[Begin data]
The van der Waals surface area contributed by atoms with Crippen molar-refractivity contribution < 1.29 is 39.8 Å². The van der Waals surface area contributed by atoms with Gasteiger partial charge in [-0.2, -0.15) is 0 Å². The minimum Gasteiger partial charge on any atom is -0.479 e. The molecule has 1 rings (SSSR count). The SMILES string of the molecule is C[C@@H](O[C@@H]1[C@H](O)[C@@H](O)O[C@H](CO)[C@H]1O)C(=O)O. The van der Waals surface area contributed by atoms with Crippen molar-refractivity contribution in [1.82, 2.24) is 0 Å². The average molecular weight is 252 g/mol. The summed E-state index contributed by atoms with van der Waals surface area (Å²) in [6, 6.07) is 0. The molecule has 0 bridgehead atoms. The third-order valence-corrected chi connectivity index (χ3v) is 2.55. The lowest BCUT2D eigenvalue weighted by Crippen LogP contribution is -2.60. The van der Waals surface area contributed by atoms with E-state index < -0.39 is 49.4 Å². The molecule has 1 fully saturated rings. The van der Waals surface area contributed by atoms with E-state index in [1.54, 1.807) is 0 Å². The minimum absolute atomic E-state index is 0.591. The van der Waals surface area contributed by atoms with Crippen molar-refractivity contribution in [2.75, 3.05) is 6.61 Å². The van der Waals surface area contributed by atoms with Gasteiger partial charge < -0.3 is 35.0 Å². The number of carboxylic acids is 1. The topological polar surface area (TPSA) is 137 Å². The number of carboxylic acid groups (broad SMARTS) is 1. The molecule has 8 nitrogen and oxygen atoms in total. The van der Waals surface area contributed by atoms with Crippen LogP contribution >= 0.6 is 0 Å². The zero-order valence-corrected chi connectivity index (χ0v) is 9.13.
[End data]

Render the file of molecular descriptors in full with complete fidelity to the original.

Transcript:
The van der Waals surface area contributed by atoms with Crippen molar-refractivity contribution < 1.29 is 39.8 Å². The van der Waals surface area contributed by atoms with Gasteiger partial charge in [-0.2, -0.15) is 0 Å². The minimum Gasteiger partial charge on any atom is -0.479 e. The molecule has 1 rings (SSSR count). The SMILES string of the molecule is C[C@@H](O[C@@H]1[C@H](O)[C@@H](O)O[C@H](CO)[C@H]1O)C(=O)O. The van der Waals surface area contributed by atoms with Crippen molar-refractivity contribution in [1.82, 2.24) is 0 Å². The average molecular weight is 252 g/mol. The summed E-state index contributed by atoms with van der Waals surface area (Å²) in [6, 6.07) is 0. The molecule has 0 bridgehead atoms. The third-order valence-corrected chi connectivity index (χ3v) is 2.55. The lowest BCUT2D eigenvalue weighted by Crippen LogP contribution is -2.60. The van der Waals surface area contributed by atoms with E-state index < -0.39 is 49.4 Å². The molecule has 1 fully saturated rings. The van der Waals surface area contributed by atoms with E-state index in [1.54, 1.807) is 0 Å². The minimum absolute atomic E-state index is 0.591. The van der Waals surface area contributed by atoms with Crippen molar-refractivity contribution in [2.75, 3.05) is 6.61 Å². The van der Waals surface area contributed by atoms with Gasteiger partial charge < -0.3 is 35.0 Å². The number of carboxylic acids is 1. The topological polar surface area (TPSA) is 137 Å². The number of carboxylic acid groups (broad SMARTS) is 1. The molecule has 8 nitrogen and oxygen atoms in total. The van der Waals surface area contributed by atoms with Crippen LogP contribution >= 0.6 is 0 Å². The zero-order valence-corrected chi connectivity index (χ0v) is 9.13.